My World: Diet Prada

The Instagram account Diet Prada is growing rapidly. The anonymous duo behind it exposes the whos, wheres, hows, and whens of fashion déjà vu

Diet Prada is what you’d call an Instagram phenomenon. The account had 30,000 followers at the beginning of October, a figure that had already risen to 120,000 by the end of November. Some famous faces are also among the followers. Naomi Campbell is known to be a fan, as is ex-Givenchy designer Riccardo Tisci. The minds behind Diet Prada are fashion experts who call out copycats. With an extensive knowledge of the last few decades (and what went down the catwalk), they uncover moments of fashion déjà vu and those designers getting a little too close when it comes to inspiration and homage. Thousands of people start following the account each week and a discussion breaks out with every post. But exactly who is behind Diet Prada remains unknown. The founders very deliberately want to remain anonymous. This much is certain: It’s a duo, they are based somewhere in the US, and they are equipped with an excellent knowledge of fashion history and fashion design, as well as a remarkable power of recollection.

Founded back in 2014 and originally just for fun, the two founders posted when something caught their eye that was clearly copied from (or a little too strongly inspired by) great designs of the last several years. It began with the idea to publicly compare what no one wants to talk about, or what had already been forgotten. Two eyes see a lot. Four eyes see even more, and in the meantime there are thousands of them – the bigger their following gets, the more people sending in their own observations and taking part in the discussion. Their revealing posts are a refreshing change in the fashion world, where everyone generally likes to be nice to each other – or, if they don’t like you, would rather stay quiet about it.

Journalists expect to be excluded from fashion shows or encounter other disadvantages if they express themselves – clear statements and criticism rarely happen. Diet Prada puts major labels and fashion designers, those whose task it is to create new designs (and not to copy them), under the microscope. Excluded from their eagle eyes’ scope of vision are companies like Zara and H&M, whose business model is based on imitating current collections.

In recent months, the duo has been asked repeatedly where the difference between taking inspiration and an actual copy lies. They offered this answer in an interview with The Cut: “We feel that to be an homage it needs to come from a place of love, and better if they credit the inspiration. Copies generally have a commercial air around them; you know they did that screen tee or puffy sleeve dress because they saw other brands having success with it and they want to cash in too.”

One reason for Diet Prada’s rapid rise over the last few months is probably its special connection to Gucci. The account discovered strong similarities between the resort collection and designs by legendary New York tailor Dapper Dan. Those who didn’t already know the account started to prick up their ears – including the label itself. Alessandro Michele showed his confidence and joined forces with Diet Prada. In short, he handed over the official Gucci account with its Instagram Stories to the critical duo during the SS18 show. “They invited us to analyze the collection and spot their references, and we are finding their transparency refreshing…this is the way to go!” commented Diet Prada.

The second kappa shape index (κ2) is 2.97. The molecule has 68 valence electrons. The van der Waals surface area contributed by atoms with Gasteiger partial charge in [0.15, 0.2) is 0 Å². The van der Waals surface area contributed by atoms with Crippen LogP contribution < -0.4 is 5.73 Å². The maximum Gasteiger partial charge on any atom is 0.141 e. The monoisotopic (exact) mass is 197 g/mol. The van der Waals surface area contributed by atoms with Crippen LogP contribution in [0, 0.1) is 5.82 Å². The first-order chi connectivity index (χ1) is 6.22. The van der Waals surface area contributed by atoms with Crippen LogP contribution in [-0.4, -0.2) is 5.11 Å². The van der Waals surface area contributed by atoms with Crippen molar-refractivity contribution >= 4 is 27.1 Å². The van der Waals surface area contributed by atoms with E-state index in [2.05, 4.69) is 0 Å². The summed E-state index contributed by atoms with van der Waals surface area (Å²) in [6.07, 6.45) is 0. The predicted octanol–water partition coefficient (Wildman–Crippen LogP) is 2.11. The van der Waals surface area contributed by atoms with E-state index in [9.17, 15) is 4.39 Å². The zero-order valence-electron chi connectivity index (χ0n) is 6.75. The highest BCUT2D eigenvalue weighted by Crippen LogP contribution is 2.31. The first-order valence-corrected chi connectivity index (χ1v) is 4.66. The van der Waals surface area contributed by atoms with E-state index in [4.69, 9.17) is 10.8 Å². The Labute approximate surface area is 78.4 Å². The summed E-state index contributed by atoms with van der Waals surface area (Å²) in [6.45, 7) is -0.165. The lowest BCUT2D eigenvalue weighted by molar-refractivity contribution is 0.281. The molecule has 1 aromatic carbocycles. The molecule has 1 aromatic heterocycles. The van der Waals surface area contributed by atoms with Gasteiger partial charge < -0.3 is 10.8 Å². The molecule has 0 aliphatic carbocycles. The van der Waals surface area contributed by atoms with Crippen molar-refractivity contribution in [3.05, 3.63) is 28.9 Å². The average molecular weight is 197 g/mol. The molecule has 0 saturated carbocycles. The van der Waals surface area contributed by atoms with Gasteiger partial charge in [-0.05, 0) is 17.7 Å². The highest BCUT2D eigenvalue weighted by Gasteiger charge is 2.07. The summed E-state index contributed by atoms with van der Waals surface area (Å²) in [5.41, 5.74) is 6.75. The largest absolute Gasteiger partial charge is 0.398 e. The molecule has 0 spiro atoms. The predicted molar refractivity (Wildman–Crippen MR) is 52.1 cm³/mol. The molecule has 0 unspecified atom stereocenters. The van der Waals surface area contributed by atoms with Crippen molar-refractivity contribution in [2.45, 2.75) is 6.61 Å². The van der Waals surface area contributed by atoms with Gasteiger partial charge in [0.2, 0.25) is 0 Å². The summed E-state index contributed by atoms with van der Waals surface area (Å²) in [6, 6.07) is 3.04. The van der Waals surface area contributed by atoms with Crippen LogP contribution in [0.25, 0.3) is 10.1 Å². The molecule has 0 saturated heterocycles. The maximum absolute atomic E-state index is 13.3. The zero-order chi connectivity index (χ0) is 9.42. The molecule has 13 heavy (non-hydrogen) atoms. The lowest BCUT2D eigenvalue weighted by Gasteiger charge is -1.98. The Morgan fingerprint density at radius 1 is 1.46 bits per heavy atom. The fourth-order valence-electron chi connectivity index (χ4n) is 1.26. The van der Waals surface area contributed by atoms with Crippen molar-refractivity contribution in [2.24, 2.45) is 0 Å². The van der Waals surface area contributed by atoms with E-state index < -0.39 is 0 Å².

Like Gucci, numerous other designers have experienced the Diet Prada treatment over the last few months. New York-based designer Vaquera needed especially strong nerves – parallels were repeatedly found, be it to designs by Chanel or Kenzo Homme and Yohji Yamamoto, both from 1993. J.W. Anderson was also distressed when a conspicuous resemblance between the legendary Hermès Torque Bag and his Pierce Bag was discovered. At the end of November, a new discussion arose about a bag (with Ecuadorian characteristics) by Spanish luxury house Loewe, for which J.W. Anderson is creative director. The suspense continues…

It is a positive development that Instagram accounts can act as serious supervisory bodies. This works so well because the medium is democratic and can give everyone a voice, independent of financial circumstances. These days, only very few media outlets can express such criticism of fashion houses and corporations out of fear of lost advertising business. Diet Prada is independent – today’s greatest luxury. What’s more, they have shown they understand how to use their voice and followers. Their sharp-tongued comments are also very entertaining, by the way. We’re curious to see what else will come.

Diet Prada isn’t just on Instagram (@diet_prada) – it also has its own website. Find it here.

Madeleine is a fashion journalist. For as long as she can remember she has been passionate about fashion and accessories, in particular cashmere sweaters and jewelry. After five years of working at Vogue Germany’s fashion department in Munich, she decided to encounter a new challenge and move to Berlin. Her role at hey woman! allows her to combine her passion for styling, creative directing and writing. Madeleine is also good at imitating a Swiss accent and trying to be a cook.

©Phillip Schlegel